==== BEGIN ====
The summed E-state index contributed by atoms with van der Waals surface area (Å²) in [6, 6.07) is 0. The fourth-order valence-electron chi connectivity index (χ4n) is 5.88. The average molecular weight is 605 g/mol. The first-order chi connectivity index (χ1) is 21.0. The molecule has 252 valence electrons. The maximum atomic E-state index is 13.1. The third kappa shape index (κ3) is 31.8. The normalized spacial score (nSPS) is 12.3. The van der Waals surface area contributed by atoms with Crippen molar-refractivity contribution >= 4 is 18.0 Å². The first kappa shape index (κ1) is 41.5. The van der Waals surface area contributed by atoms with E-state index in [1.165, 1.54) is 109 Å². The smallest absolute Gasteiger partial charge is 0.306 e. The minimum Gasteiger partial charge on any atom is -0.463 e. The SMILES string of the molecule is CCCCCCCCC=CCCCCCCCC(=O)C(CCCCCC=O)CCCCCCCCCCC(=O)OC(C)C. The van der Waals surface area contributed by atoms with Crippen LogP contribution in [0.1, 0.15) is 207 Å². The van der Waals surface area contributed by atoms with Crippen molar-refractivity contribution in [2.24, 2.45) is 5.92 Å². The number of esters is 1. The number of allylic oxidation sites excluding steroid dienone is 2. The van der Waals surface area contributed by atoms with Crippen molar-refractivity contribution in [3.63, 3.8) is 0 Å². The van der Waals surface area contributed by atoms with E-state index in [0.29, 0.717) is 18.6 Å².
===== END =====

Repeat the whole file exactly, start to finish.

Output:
The summed E-state index contributed by atoms with van der Waals surface area (Å²) in [6, 6.07) is 0. The fourth-order valence-electron chi connectivity index (χ4n) is 5.88. The average molecular weight is 605 g/mol. The first-order chi connectivity index (χ1) is 21.0. The molecule has 252 valence electrons. The maximum atomic E-state index is 13.1. The third kappa shape index (κ3) is 31.8. The normalized spacial score (nSPS) is 12.3. The van der Waals surface area contributed by atoms with Crippen molar-refractivity contribution >= 4 is 18.0 Å². The first kappa shape index (κ1) is 41.5. The van der Waals surface area contributed by atoms with E-state index in [1.165, 1.54) is 109 Å². The smallest absolute Gasteiger partial charge is 0.306 e. The minimum Gasteiger partial charge on any atom is -0.463 e. The SMILES string of the molecule is CCCCCCCCC=CCCCCCCCC(=O)C(CCCCCC=O)CCCCCCCCCCC(=O)OC(C)C. The van der Waals surface area contributed by atoms with Crippen LogP contribution in [0.1, 0.15) is 207 Å². The van der Waals surface area contributed by atoms with Crippen molar-refractivity contribution in [2.24, 2.45) is 5.92 Å². The number of esters is 1. The number of allylic oxidation sites excluding steroid dienone is 2. The van der Waals surface area contributed by atoms with Crippen molar-refractivity contribution in [3.63, 3.8) is 0 Å². The van der Waals surface area contributed by atoms with E-state index in [0.29, 0.717) is 18.6 Å².